“Using online file management systems for the consumer and involving the broker will of course make the process streamlined and will avoid paper based postage delays too. This initiative will also help change the out dated approach for a large number of remortgage completions to take place at the end of the month and with daily interest this is just a bad habit the industry lives with. The reality is the consumer may not want to switch in 7 days, however, the ability of doing so will help change the perception that the process is a painful one.”


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  • Mystified 25th May 2016 at 9:59 pm

    So with the 7 day cooling off period introduced recently, in what time zone is this possible. Seriously, take advise from those in the industry before you come up with yet another idea just for the sake of finding something to do !

  • Chris Hulme 25th May 2016 at 12:32 pm

    The reality of checking document and underwriting alone (especially in this world of the onus to check and prove affordability) takes longer than 7 days.
    I suppose the question here would be “At what point does the 7 day stopwatch start ticking?” If that is only once a lender has the application, documents and valuation, then 7 days is still a push given the legal issues faced. Many lenders require 5 days notice for funds to be released and others take longer than that to issue redemption statements. If you ask the “free legals” solicitors to do anything quickly, a blank look is often followed by a reason why it cant be done….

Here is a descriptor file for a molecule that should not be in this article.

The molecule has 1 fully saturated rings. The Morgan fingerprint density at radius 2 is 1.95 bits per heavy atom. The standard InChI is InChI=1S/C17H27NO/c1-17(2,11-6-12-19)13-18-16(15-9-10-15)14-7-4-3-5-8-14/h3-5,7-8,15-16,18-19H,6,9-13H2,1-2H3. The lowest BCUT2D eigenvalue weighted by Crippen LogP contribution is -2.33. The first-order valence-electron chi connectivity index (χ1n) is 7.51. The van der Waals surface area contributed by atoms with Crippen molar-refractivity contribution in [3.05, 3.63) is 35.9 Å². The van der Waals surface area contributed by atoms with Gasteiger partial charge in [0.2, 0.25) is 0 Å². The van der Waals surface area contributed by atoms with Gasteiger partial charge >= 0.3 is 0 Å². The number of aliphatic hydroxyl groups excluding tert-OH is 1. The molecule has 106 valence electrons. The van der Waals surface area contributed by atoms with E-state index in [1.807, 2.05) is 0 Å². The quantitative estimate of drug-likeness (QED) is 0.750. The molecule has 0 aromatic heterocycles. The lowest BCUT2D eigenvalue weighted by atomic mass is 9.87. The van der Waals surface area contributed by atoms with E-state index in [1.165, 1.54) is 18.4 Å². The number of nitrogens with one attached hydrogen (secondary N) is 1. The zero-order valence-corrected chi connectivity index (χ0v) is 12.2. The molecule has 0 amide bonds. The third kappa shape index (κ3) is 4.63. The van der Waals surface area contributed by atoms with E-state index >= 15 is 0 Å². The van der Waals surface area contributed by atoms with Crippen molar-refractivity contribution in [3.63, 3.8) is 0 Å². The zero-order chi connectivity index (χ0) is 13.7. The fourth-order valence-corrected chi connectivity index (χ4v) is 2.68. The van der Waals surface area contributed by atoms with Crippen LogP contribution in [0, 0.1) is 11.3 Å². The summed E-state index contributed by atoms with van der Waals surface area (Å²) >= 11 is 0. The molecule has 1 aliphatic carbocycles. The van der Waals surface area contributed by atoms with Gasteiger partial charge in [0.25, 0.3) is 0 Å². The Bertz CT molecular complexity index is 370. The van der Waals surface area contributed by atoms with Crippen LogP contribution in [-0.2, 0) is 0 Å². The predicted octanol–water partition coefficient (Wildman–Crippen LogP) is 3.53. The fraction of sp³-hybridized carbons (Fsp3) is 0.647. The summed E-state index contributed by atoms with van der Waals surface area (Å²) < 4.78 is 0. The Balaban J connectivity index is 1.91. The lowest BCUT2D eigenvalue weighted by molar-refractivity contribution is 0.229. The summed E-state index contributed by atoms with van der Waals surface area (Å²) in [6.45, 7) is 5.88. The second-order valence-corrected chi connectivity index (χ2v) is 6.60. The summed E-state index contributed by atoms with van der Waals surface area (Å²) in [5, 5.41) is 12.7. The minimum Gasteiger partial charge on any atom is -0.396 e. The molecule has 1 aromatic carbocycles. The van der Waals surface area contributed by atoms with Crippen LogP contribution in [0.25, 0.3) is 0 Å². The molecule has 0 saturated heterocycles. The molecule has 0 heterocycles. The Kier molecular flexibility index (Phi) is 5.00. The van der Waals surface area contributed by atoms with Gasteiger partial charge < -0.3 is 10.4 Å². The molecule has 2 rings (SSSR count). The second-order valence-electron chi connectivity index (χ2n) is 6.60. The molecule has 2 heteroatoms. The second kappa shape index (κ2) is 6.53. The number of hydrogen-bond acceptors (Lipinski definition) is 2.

As Andy says below, Governments can introduce anything they want but rarely do they have the full practicality considered when they do make such changes.

  • Steven Balmer 25th May 2016 at 12:28 pm

    To me it sounds like another politician with very little knowledge of the market asking the market what it thinks so he can sound informed. Pointless bit of reporting really other than to enhance his presence as business secretary.

  • John Tidswell 25th May 2016 at 12:21 pm

    I think he should think before he open his mouth and makes a ridiculous statement like that. It can take some Lenders 7 days to look at a pay slip that has been uploaded to them. He really has no clue how the mortgage market works, I would be surprised if he actually knew what a mortgage is.

  • Paul Faithfull 25th May 2016 at 12:06 pm

    Fairly typical of this government to have another ill thought idea that as Mark points out will be almost impossible to implement and may work against the consumer in the long run.

  • Andy Wilson 25th May 2016 at 11:56 am

    The Government can introduce it whenever they like, but until the lenders can effectively implement it then it will be a complete waste of time.

    If lenders could achieve such a quick turnaround would they not be doing this already? I remember GMAC introducing a lightning fast mortgage offer service but those cases still got bogged down in the legal process afterwards.